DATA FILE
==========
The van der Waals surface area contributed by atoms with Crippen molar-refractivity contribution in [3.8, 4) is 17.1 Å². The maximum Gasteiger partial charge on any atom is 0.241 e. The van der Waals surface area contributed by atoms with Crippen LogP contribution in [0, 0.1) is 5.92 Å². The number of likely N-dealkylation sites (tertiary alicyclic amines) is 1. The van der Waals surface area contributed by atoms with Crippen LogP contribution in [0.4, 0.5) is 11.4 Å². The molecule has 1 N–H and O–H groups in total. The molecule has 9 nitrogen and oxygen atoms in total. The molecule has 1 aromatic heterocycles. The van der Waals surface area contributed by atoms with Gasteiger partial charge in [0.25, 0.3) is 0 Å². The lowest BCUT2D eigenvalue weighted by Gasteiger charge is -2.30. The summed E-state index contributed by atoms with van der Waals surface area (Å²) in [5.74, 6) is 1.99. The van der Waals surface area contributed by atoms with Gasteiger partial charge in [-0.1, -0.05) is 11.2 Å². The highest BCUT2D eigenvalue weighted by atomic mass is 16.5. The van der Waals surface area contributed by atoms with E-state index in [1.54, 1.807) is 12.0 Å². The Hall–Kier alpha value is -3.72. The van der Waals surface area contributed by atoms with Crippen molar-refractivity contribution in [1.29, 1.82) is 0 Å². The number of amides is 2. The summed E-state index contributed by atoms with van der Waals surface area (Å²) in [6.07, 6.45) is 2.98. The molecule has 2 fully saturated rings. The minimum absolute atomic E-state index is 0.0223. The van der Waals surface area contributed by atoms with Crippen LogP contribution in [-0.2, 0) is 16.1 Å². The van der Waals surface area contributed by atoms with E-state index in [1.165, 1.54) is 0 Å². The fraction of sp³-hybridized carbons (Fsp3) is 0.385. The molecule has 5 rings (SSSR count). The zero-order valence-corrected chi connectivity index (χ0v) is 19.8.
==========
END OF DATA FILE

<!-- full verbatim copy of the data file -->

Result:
The van der Waals surface area contributed by atoms with Crippen molar-refractivity contribution in [3.8, 4) is 17.1 Å². The maximum Gasteiger partial charge on any atom is 0.241 e. The van der Waals surface area contributed by atoms with Crippen LogP contribution in [0, 0.1) is 5.92 Å². The number of likely N-dealkylation sites (tertiary alicyclic amines) is 1. The van der Waals surface area contributed by atoms with Crippen LogP contribution in [0.4, 0.5) is 11.4 Å². The molecule has 1 N–H and O–H groups in total. The molecule has 9 nitrogen and oxygen atoms in total. The molecule has 1 aromatic heterocycles. The van der Waals surface area contributed by atoms with Gasteiger partial charge in [0.25, 0.3) is 0 Å². The lowest BCUT2D eigenvalue weighted by Gasteiger charge is -2.30. The summed E-state index contributed by atoms with van der Waals surface area (Å²) in [5.74, 6) is 1.99. The van der Waals surface area contributed by atoms with Gasteiger partial charge in [-0.1, -0.05) is 11.2 Å². The highest BCUT2D eigenvalue weighted by atomic mass is 16.5. The van der Waals surface area contributed by atoms with E-state index in [1.54, 1.807) is 12.0 Å². The Hall–Kier alpha value is -3.72. The van der Waals surface area contributed by atoms with Crippen molar-refractivity contribution in [1.29, 1.82) is 0 Å². The number of amides is 2. The summed E-state index contributed by atoms with van der Waals surface area (Å²) in [6.07, 6.45) is 2.98. The molecule has 2 fully saturated rings. The minimum absolute atomic E-state index is 0.0223. The van der Waals surface area contributed by atoms with Crippen LogP contribution in [-0.2, 0) is 16.1 Å². The van der Waals surface area contributed by atoms with E-state index in [1.165, 1.54) is 0 Å². The fraction of sp³-hybridized carbons (Fsp3) is 0.385. The molecule has 5 rings (SSSR count). The zero-order valence-corrected chi connectivity index (χ0v) is 19.8.